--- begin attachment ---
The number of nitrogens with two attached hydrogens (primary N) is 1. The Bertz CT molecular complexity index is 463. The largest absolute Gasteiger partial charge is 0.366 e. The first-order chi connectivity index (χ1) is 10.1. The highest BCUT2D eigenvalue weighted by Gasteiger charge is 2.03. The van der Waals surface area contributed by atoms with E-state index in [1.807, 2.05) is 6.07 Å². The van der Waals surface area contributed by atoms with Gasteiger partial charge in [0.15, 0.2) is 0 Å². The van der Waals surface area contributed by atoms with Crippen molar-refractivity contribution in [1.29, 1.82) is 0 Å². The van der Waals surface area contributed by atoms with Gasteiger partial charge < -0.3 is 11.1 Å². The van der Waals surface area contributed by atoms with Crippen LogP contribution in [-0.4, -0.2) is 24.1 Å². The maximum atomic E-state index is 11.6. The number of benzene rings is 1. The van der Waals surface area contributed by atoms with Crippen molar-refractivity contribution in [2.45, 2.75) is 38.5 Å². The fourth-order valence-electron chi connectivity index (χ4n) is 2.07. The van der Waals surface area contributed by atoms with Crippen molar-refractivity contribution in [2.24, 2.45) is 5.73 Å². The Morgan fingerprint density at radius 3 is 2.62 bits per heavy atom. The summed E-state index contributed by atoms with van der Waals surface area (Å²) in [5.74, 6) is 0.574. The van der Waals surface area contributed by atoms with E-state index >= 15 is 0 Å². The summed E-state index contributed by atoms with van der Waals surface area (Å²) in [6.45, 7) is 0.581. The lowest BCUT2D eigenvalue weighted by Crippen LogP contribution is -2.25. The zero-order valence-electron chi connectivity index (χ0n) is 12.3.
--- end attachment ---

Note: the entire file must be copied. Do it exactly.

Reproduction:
The number of nitrogens with two attached hydrogens (primary N) is 1. The Bertz CT molecular complexity index is 463. The largest absolute Gasteiger partial charge is 0.366 e. The first-order chi connectivity index (χ1) is 10.1. The highest BCUT2D eigenvalue weighted by Gasteiger charge is 2.03. The van der Waals surface area contributed by atoms with E-state index in [1.807, 2.05) is 6.07 Å². The van der Waals surface area contributed by atoms with Gasteiger partial charge in [0.15, 0.2) is 0 Å². The van der Waals surface area contributed by atoms with Crippen molar-refractivity contribution in [1.29, 1.82) is 0 Å². The van der Waals surface area contributed by atoms with Gasteiger partial charge < -0.3 is 11.1 Å². The van der Waals surface area contributed by atoms with Crippen LogP contribution in [-0.4, -0.2) is 24.1 Å². The maximum atomic E-state index is 11.6. The number of benzene rings is 1. The van der Waals surface area contributed by atoms with Crippen molar-refractivity contribution in [2.45, 2.75) is 38.5 Å². The fourth-order valence-electron chi connectivity index (χ4n) is 2.07. The van der Waals surface area contributed by atoms with Crippen molar-refractivity contribution in [2.24, 2.45) is 5.73 Å². The Morgan fingerprint density at radius 3 is 2.62 bits per heavy atom. The summed E-state index contributed by atoms with van der Waals surface area (Å²) in [5.74, 6) is 0.574. The van der Waals surface area contributed by atoms with E-state index >= 15 is 0 Å². The summed E-state index contributed by atoms with van der Waals surface area (Å²) in [6.45, 7) is 0.581. The lowest BCUT2D eigenvalue weighted by Crippen LogP contribution is -2.25. The zero-order valence-electron chi connectivity index (χ0n) is 12.3.